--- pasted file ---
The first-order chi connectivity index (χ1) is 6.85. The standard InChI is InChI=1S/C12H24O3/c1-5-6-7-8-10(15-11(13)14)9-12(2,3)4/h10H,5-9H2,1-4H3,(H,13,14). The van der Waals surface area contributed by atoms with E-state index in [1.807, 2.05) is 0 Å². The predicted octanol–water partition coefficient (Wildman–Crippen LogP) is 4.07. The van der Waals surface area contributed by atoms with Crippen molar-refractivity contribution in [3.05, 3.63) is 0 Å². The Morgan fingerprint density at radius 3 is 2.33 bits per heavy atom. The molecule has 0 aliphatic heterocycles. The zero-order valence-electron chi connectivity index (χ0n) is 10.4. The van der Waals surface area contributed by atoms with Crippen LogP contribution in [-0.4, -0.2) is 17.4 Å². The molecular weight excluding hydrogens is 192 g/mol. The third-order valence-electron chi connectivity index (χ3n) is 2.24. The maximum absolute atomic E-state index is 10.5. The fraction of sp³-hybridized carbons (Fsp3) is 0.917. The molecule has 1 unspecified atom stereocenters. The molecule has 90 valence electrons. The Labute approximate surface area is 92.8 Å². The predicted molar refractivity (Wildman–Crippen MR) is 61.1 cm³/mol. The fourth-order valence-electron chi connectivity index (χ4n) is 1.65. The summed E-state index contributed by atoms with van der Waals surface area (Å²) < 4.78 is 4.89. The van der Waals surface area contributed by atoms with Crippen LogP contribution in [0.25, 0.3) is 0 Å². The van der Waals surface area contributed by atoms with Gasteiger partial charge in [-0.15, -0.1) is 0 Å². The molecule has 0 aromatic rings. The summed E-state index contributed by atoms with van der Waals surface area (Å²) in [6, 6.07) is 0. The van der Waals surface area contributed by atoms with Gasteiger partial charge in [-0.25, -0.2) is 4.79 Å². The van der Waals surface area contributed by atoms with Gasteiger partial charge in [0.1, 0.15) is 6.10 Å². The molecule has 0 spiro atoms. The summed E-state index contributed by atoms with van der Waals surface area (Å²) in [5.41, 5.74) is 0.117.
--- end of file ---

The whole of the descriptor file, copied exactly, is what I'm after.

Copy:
The first-order chi connectivity index (χ1) is 6.85. The standard InChI is InChI=1S/C12H24O3/c1-5-6-7-8-10(15-11(13)14)9-12(2,3)4/h10H,5-9H2,1-4H3,(H,13,14). The van der Waals surface area contributed by atoms with E-state index in [1.807, 2.05) is 0 Å². The predicted octanol–water partition coefficient (Wildman–Crippen LogP) is 4.07. The van der Waals surface area contributed by atoms with Crippen molar-refractivity contribution in [3.05, 3.63) is 0 Å². The Morgan fingerprint density at radius 3 is 2.33 bits per heavy atom. The molecule has 0 aliphatic heterocycles. The zero-order valence-electron chi connectivity index (χ0n) is 10.4. The van der Waals surface area contributed by atoms with Crippen LogP contribution in [-0.4, -0.2) is 17.4 Å². The molecular weight excluding hydrogens is 192 g/mol. The third-order valence-electron chi connectivity index (χ3n) is 2.24. The maximum absolute atomic E-state index is 10.5. The fraction of sp³-hybridized carbons (Fsp3) is 0.917. The molecule has 1 unspecified atom stereocenters. The molecule has 90 valence electrons. The Labute approximate surface area is 92.8 Å². The predicted molar refractivity (Wildman–Crippen MR) is 61.1 cm³/mol. The fourth-order valence-electron chi connectivity index (χ4n) is 1.65. The summed E-state index contributed by atoms with van der Waals surface area (Å²) < 4.78 is 4.89. The van der Waals surface area contributed by atoms with Crippen LogP contribution in [0.25, 0.3) is 0 Å². The van der Waals surface area contributed by atoms with Gasteiger partial charge in [-0.15, -0.1) is 0 Å². The molecule has 0 aromatic rings. The summed E-state index contributed by atoms with van der Waals surface area (Å²) in [6, 6.07) is 0. The van der Waals surface area contributed by atoms with Gasteiger partial charge in [-0.25, -0.2) is 4.79 Å². The van der Waals surface area contributed by atoms with Gasteiger partial charge in [0.1, 0.15) is 6.10 Å². The molecule has 0 spiro atoms. The summed E-state index contributed by atoms with van der Waals surface area (Å²) in [5.41, 5.74) is 0.117.